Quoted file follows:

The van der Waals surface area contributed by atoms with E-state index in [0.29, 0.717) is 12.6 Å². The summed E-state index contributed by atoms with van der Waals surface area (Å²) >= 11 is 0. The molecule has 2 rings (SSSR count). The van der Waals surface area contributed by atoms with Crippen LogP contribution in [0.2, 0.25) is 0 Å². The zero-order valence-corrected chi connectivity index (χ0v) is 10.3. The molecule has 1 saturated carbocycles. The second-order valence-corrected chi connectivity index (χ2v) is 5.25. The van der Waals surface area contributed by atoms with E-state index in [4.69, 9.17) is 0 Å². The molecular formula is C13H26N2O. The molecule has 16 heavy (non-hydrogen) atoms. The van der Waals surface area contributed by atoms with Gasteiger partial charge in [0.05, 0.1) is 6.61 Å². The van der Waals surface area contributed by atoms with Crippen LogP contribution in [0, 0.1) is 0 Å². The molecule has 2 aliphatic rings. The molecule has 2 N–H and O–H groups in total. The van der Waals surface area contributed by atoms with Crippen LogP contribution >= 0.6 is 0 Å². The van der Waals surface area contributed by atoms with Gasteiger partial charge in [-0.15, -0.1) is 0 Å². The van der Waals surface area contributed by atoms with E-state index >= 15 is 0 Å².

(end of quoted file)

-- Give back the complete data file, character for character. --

The van der Waals surface area contributed by atoms with E-state index in [0.29, 0.717) is 12.6 Å². The summed E-state index contributed by atoms with van der Waals surface area (Å²) >= 11 is 0. The molecule has 2 rings (SSSR count). The van der Waals surface area contributed by atoms with Crippen LogP contribution in [0.2, 0.25) is 0 Å². The zero-order valence-corrected chi connectivity index (χ0v) is 10.3. The molecule has 1 saturated carbocycles. The second-order valence-corrected chi connectivity index (χ2v) is 5.25. The van der Waals surface area contributed by atoms with E-state index in [4.69, 9.17) is 0 Å². The molecular formula is C13H26N2O. The molecule has 16 heavy (non-hydrogen) atoms. The van der Waals surface area contributed by atoms with Gasteiger partial charge in [0.05, 0.1) is 6.61 Å². The van der Waals surface area contributed by atoms with Crippen LogP contribution in [0, 0.1) is 0 Å². The molecule has 2 aliphatic rings. The molecule has 2 N–H and O–H groups in total. The van der Waals surface area contributed by atoms with Crippen LogP contribution >= 0.6 is 0 Å². The van der Waals surface area contributed by atoms with Gasteiger partial charge in [-0.15, -0.1) is 0 Å². The van der Waals surface area contributed by atoms with E-state index >= 15 is 0 Å².